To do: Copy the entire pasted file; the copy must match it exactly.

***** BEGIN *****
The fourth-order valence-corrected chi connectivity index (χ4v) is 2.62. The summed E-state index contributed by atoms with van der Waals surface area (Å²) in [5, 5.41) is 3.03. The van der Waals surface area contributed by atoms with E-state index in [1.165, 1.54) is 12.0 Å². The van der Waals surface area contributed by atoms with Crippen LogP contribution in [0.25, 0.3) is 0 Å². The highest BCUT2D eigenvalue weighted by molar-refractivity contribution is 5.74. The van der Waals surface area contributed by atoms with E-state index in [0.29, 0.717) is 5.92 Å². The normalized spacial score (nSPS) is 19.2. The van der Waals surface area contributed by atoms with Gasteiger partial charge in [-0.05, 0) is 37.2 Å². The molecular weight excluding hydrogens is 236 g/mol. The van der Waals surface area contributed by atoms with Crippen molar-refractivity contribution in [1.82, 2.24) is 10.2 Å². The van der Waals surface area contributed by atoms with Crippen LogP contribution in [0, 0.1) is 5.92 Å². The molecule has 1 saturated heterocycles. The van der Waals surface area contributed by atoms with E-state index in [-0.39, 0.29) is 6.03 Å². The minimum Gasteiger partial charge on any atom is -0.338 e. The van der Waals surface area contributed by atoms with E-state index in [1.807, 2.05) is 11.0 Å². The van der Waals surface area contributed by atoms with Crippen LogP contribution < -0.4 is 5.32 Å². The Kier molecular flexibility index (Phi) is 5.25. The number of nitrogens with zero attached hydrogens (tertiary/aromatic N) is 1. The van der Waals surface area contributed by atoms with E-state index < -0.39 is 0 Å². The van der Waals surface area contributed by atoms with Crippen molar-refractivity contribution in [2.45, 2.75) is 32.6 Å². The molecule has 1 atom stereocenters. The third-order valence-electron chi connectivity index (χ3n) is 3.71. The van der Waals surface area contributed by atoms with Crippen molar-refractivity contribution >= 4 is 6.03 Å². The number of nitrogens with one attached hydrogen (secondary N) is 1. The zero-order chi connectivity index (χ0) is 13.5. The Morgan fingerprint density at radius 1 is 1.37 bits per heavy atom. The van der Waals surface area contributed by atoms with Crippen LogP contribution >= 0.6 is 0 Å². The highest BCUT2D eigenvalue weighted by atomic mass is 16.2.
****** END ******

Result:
The fourth-order valence-corrected chi connectivity index (χ4v) is 2.62. The summed E-state index contributed by atoms with van der Waals surface area (Å²) in [5, 5.41) is 3.03. The van der Waals surface area contributed by atoms with E-state index in [1.165, 1.54) is 12.0 Å². The van der Waals surface area contributed by atoms with Crippen LogP contribution in [0.25, 0.3) is 0 Å². The highest BCUT2D eigenvalue weighted by molar-refractivity contribution is 5.74. The van der Waals surface area contributed by atoms with E-state index in [0.29, 0.717) is 5.92 Å². The normalized spacial score (nSPS) is 19.2. The van der Waals surface area contributed by atoms with Gasteiger partial charge in [-0.05, 0) is 37.2 Å². The molecular weight excluding hydrogens is 236 g/mol. The van der Waals surface area contributed by atoms with Crippen molar-refractivity contribution in [1.82, 2.24) is 10.2 Å². The van der Waals surface area contributed by atoms with Crippen LogP contribution in [0, 0.1) is 5.92 Å². The molecule has 1 saturated heterocycles. The van der Waals surface area contributed by atoms with E-state index in [-0.39, 0.29) is 6.03 Å². The minimum Gasteiger partial charge on any atom is -0.338 e. The van der Waals surface area contributed by atoms with E-state index in [1.807, 2.05) is 11.0 Å². The van der Waals surface area contributed by atoms with Crippen LogP contribution < -0.4 is 5.32 Å². The Kier molecular flexibility index (Phi) is 5.25. The number of nitrogens with zero attached hydrogens (tertiary/aromatic N) is 1. The van der Waals surface area contributed by atoms with E-state index < -0.39 is 0 Å². The van der Waals surface area contributed by atoms with Crippen molar-refractivity contribution in [2.45, 2.75) is 32.6 Å². The molecule has 1 atom stereocenters. The third-order valence-electron chi connectivity index (χ3n) is 3.71. The van der Waals surface area contributed by atoms with Crippen molar-refractivity contribution >= 4 is 6.03 Å². The number of nitrogens with one attached hydrogen (secondary N) is 1. The zero-order chi connectivity index (χ0) is 13.5. The Morgan fingerprint density at radius 1 is 1.37 bits per heavy atom. The van der Waals surface area contributed by atoms with Crippen LogP contribution >= 0.6 is 0 Å². The highest BCUT2D eigenvalue weighted by atomic mass is 16.2.